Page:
Question: I believe my mother is losing it. She thinks she is a baby. What can I do to help her with her business affairs? Can I get a power of attorney? I don’t believe she can even write her name.
Answer: You cannot get a new power of attorney at this time because your mother is likely mentally incompetent. A power of attorney is not an option for a person in your mother’s condition, generally. At the point where your mother thinks she is a baby and cannot sign her name, she loses the ability to validly and legally execute a power of attorney because she is not of sound mind. A ‘power of attorney’ works by vesting specific authority in another person certain power you personally have—via a written document. Financial powers of attorney can be nondurable general powers of attorney, requiring the grantor to be around and fully capacitated for the power of attorney to be effective; the durable power of attorney, which contains certain terminology requesting the effectiveness of the power of attorney beyond the incapacity of the grantor; and the limited power of attorney which is limited to a specific time or task pursuant its terms. In Tennessee, the person conveying a power of attorney to another, the grantor, must be of sound mind or otherwise mentally competent in order to execute said power of attorney. Thus, it sounds like a power of attorney is not going to work for you. You probably need a conservatorship for your mother.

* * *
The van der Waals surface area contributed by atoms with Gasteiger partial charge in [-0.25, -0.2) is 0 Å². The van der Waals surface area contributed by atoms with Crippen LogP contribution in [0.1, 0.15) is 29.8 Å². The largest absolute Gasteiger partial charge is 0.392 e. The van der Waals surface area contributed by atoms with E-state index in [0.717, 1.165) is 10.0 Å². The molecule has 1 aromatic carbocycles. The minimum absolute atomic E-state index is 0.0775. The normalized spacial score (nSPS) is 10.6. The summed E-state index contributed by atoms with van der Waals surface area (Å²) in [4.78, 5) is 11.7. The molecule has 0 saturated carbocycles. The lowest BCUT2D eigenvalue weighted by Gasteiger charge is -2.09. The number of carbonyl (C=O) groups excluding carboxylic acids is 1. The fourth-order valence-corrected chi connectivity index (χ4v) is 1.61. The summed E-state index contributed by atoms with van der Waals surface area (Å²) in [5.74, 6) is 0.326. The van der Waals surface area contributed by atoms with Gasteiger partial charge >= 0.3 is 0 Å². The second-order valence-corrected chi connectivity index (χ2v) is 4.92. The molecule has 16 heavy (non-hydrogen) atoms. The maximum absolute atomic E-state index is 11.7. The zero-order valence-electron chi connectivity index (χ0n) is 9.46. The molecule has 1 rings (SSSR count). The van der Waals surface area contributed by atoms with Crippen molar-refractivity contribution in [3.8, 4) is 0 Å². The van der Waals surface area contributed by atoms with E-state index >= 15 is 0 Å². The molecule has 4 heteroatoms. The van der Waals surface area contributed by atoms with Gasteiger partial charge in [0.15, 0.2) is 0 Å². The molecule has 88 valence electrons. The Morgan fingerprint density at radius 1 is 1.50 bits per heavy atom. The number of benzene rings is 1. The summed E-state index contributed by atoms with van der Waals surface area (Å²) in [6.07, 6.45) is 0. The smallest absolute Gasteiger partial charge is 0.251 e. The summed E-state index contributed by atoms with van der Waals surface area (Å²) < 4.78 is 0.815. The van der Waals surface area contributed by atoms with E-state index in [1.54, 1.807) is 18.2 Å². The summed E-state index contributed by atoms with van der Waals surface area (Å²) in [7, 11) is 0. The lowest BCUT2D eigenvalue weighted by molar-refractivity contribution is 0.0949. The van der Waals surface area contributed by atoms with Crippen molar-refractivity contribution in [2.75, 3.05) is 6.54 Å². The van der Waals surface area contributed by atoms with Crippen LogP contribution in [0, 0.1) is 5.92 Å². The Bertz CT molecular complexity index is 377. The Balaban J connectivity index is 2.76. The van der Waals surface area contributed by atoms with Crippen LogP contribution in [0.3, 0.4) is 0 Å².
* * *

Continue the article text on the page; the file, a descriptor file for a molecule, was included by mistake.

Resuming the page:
A conservatorship is especially useful if you intend to take care of her personal business, including paying bills, making medical decisions, and disposing of any property. You would need a conservatorship to have access to necessary banking, retirement, or insurance accounts, all essential to your mother’s business affairs. You probably need to talk to your attorney about what you can do to qualify for a conservatorship, and what you must do to maintain said conservatorship.
The article above contains some information about financial powers of attorney and conservatorships, and is for informational purposes only. This article is not legal advice. You should consult a lawyer for legal advice and should not rely on this article for the same.
For comments, contact Jonathan E. Richardson, attorney, at 615-891-7811 or by e-mail at Jrichardson
Until next time, we wish you well.